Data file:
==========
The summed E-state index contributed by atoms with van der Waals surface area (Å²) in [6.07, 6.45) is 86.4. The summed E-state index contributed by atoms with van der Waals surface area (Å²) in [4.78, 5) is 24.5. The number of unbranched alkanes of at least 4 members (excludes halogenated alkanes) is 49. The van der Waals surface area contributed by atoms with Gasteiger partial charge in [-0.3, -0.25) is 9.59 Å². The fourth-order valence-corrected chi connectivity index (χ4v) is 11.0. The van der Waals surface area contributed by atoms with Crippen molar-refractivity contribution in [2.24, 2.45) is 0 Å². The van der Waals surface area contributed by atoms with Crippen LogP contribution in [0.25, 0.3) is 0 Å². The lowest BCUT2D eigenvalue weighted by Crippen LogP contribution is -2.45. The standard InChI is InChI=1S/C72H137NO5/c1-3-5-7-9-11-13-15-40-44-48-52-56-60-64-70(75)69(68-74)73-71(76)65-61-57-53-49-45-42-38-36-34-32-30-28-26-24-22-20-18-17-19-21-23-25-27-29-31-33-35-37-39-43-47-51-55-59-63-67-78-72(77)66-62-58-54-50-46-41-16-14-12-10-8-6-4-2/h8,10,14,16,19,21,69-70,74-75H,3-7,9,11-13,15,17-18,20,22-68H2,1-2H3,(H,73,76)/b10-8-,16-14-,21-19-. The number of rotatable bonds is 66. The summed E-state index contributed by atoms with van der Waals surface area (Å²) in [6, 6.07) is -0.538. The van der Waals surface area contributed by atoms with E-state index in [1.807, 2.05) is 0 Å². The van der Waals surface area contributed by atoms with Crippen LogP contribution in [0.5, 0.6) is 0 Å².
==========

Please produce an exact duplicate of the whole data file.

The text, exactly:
The summed E-state index contributed by atoms with van der Waals surface area (Å²) in [6.07, 6.45) is 86.4. The summed E-state index contributed by atoms with van der Waals surface area (Å²) in [4.78, 5) is 24.5. The number of unbranched alkanes of at least 4 members (excludes halogenated alkanes) is 49. The van der Waals surface area contributed by atoms with Gasteiger partial charge in [-0.3, -0.25) is 9.59 Å². The fourth-order valence-corrected chi connectivity index (χ4v) is 11.0. The van der Waals surface area contributed by atoms with Crippen molar-refractivity contribution in [2.24, 2.45) is 0 Å². The van der Waals surface area contributed by atoms with Crippen LogP contribution in [0.25, 0.3) is 0 Å². The lowest BCUT2D eigenvalue weighted by Crippen LogP contribution is -2.45. The standard InChI is InChI=1S/C72H137NO5/c1-3-5-7-9-11-13-15-40-44-48-52-56-60-64-70(75)69(68-74)73-71(76)65-61-57-53-49-45-42-38-36-34-32-30-28-26-24-22-20-18-17-19-21-23-25-27-29-31-33-35-37-39-43-47-51-55-59-63-67-78-72(77)66-62-58-54-50-46-41-16-14-12-10-8-6-4-2/h8,10,14,16,19,21,69-70,74-75H,3-7,9,11-13,15,17-18,20,22-68H2,1-2H3,(H,73,76)/b10-8-,16-14-,21-19-. The number of rotatable bonds is 66. The summed E-state index contributed by atoms with van der Waals surface area (Å²) in [6, 6.07) is -0.538. The van der Waals surface area contributed by atoms with E-state index in [1.807, 2.05) is 0 Å². The van der Waals surface area contributed by atoms with Crippen LogP contribution in [0.5, 0.6) is 0 Å².